Arab. arch. epig. 2006: 17: 139–151 (2006) Printed in Singapore.

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Trepanations from Oman: A case of diffusion?
Trepanations have been described from various locations around the world leading to a suggestion that this is a cultural practice that has widely diffused from one or two centres (1). In the UAE the earliest trepanations date to the Neolithic, significantly earlier than trepanations in surrounding areas. The discovery of at least two crania in Oman, dating apparently to the early third millennium and resembling in technique and placement trepanations from north India may be evidence of the diffusion of a therapeutic practice from the Gulf to the subcontinent. However, the lack of any trepanation among the numerous contemporary skeletons from Bahrain suggests that any diffusion has distinct limits and that, as anthropological work from the South Pacific (2) indicates, practices like trepanation are often heavily embedded in broader, culturally located explanatory models. Keywords: trepanation, ancient surgery, Bronze Age Oman

Judith Littleton1 and Karen Frifelt2 1 University of Auckland, New Zealand 2 ˚ rd Museum, Moesga DK–8270 Højbjerg, Denmark

J. Littleton Dept of Anthropology, University of Auckland, Private Mail Bag 92019, Auckland, New Zealand. e-mail:

Introduction In 1971 during the Danish excavation of two stone cairns at Jebel Hafit, two fragmentary skulls marked with numerous cranial lesions indicative of trepanation were recovered. Trepanations have been found in the UAE dating to the Neolithic period (3). The two Bronze Age skulls described here add to this growing corpus of trepanations from the southern Gulf. However, we argue that the Jebel Hafit crania vary in significant ways from the Neolithic trepanations and bear a striking similarity to later trepanations from north India, suggesting that the linkages between the southern Gulf and north India were not just of trade goods but also of ideas. The finds also imply a striking discontinuity in that transfer to the Dilmun region of the Gulf, although it is of course always dangerous to argue from the point of negative evidence. This paper, therefore, is an analysis of the two crania and a comparison with other trepanned crania from the Middle East and north India addressing the issues of the cause of trepanation and its role as a cultural attribute.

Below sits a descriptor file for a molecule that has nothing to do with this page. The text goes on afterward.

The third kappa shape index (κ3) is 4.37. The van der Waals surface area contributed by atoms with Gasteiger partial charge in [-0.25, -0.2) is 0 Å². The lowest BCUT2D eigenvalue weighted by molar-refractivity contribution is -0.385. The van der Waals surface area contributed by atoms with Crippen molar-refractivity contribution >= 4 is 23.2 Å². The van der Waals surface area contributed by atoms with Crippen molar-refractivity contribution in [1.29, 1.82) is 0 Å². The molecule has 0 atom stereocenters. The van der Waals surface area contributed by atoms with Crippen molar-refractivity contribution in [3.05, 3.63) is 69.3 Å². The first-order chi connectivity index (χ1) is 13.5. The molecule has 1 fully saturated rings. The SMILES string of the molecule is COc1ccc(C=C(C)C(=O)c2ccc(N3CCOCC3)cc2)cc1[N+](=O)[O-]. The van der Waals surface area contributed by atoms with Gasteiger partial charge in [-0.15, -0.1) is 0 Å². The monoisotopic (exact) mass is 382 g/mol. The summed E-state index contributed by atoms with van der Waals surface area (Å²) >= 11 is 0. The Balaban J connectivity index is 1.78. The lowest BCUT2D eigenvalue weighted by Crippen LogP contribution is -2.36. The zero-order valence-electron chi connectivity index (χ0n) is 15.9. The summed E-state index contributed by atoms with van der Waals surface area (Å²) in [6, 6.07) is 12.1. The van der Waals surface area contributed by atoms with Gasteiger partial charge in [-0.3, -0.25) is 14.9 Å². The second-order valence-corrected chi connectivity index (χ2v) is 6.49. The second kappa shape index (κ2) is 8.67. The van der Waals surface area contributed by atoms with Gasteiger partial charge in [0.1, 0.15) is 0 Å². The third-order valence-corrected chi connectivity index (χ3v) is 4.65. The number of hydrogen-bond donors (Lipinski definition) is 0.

Background and date of the material The two stone cairns, OA 1309 and 1315, were situated on mountain ridges between Al Ain and Jebel Hafit in the Buraimi oasis in Abu Dhabi and were excavated together with a number of other cairns in 1971 during an archaeological campaign ˚ rd Museum. The led by K. Frifelt of the Moesga graves are of Hafit style: a rounded stone mound with the gap between inner and outer walls filled with stone. The centre of the mound consists of a small chamber and entrance way. They resemble similar cairns, nos 1–25, excavated in the previous 1961–62 and 1962–63 campaigns in the same area (4). The most complete skull (1309.1) comes from cairn no. 9, which was excavated by Niels Axel Boas, Steen Andersen, Michael Beck, Bo Madsen and Karen Frifelt. Within the grave were the fragmentary remains of five individuals along with some beads and two Jemdt Nasr pots. In the excavation diary it was noted that some of the cranial fragments have heavy lesions. The second skull (1315-C) comes from cairn no. 15, which was excavated by Bo Madsen and Karen